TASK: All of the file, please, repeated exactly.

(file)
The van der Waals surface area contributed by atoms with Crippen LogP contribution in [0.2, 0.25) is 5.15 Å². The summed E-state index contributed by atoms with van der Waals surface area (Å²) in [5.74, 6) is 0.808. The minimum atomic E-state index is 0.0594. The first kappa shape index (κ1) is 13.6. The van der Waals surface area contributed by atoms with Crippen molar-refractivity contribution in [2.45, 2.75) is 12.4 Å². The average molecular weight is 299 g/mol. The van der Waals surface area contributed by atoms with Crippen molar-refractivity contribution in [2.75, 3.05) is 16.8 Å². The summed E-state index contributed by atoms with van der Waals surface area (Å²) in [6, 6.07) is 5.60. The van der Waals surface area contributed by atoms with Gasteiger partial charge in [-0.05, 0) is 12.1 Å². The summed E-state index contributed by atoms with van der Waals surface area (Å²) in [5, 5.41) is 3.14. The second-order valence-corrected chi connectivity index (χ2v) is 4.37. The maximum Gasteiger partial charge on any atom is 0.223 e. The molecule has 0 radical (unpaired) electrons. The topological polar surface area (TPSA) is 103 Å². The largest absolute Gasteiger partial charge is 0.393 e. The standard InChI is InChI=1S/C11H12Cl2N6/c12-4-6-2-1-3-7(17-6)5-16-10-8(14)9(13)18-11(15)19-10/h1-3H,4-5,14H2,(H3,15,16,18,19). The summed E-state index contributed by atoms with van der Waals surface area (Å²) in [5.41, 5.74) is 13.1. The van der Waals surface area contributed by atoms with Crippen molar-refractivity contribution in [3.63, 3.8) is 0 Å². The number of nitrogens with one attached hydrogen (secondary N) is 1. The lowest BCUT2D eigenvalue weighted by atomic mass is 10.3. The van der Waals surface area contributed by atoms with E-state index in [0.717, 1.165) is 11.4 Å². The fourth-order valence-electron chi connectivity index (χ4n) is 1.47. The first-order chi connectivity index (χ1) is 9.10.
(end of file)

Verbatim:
The van der Waals surface area contributed by atoms with Crippen LogP contribution in [0.2, 0.25) is 5.15 Å². The summed E-state index contributed by atoms with van der Waals surface area (Å²) in [5.74, 6) is 0.808. The minimum atomic E-state index is 0.0594. The first kappa shape index (κ1) is 13.6. The van der Waals surface area contributed by atoms with Crippen molar-refractivity contribution in [2.45, 2.75) is 12.4 Å². The average molecular weight is 299 g/mol. The van der Waals surface area contributed by atoms with Crippen molar-refractivity contribution in [2.75, 3.05) is 16.8 Å². The summed E-state index contributed by atoms with van der Waals surface area (Å²) in [6, 6.07) is 5.60. The van der Waals surface area contributed by atoms with Gasteiger partial charge in [-0.05, 0) is 12.1 Å². The summed E-state index contributed by atoms with van der Waals surface area (Å²) in [5, 5.41) is 3.14. The second-order valence-corrected chi connectivity index (χ2v) is 4.37. The maximum Gasteiger partial charge on any atom is 0.223 e. The molecule has 0 radical (unpaired) electrons. The topological polar surface area (TPSA) is 103 Å². The largest absolute Gasteiger partial charge is 0.393 e. The standard InChI is InChI=1S/C11H12Cl2N6/c12-4-6-2-1-3-7(17-6)5-16-10-8(14)9(13)18-11(15)19-10/h1-3H,4-5,14H2,(H3,15,16,18,19). The summed E-state index contributed by atoms with van der Waals surface area (Å²) in [5.41, 5.74) is 13.1. The van der Waals surface area contributed by atoms with Crippen molar-refractivity contribution in [3.63, 3.8) is 0 Å². The number of nitrogens with one attached hydrogen (secondary N) is 1. The lowest BCUT2D eigenvalue weighted by atomic mass is 10.3. The van der Waals surface area contributed by atoms with E-state index in [0.717, 1.165) is 11.4 Å². The fourth-order valence-electron chi connectivity index (χ4n) is 1.47. The first-order chi connectivity index (χ1) is 9.10.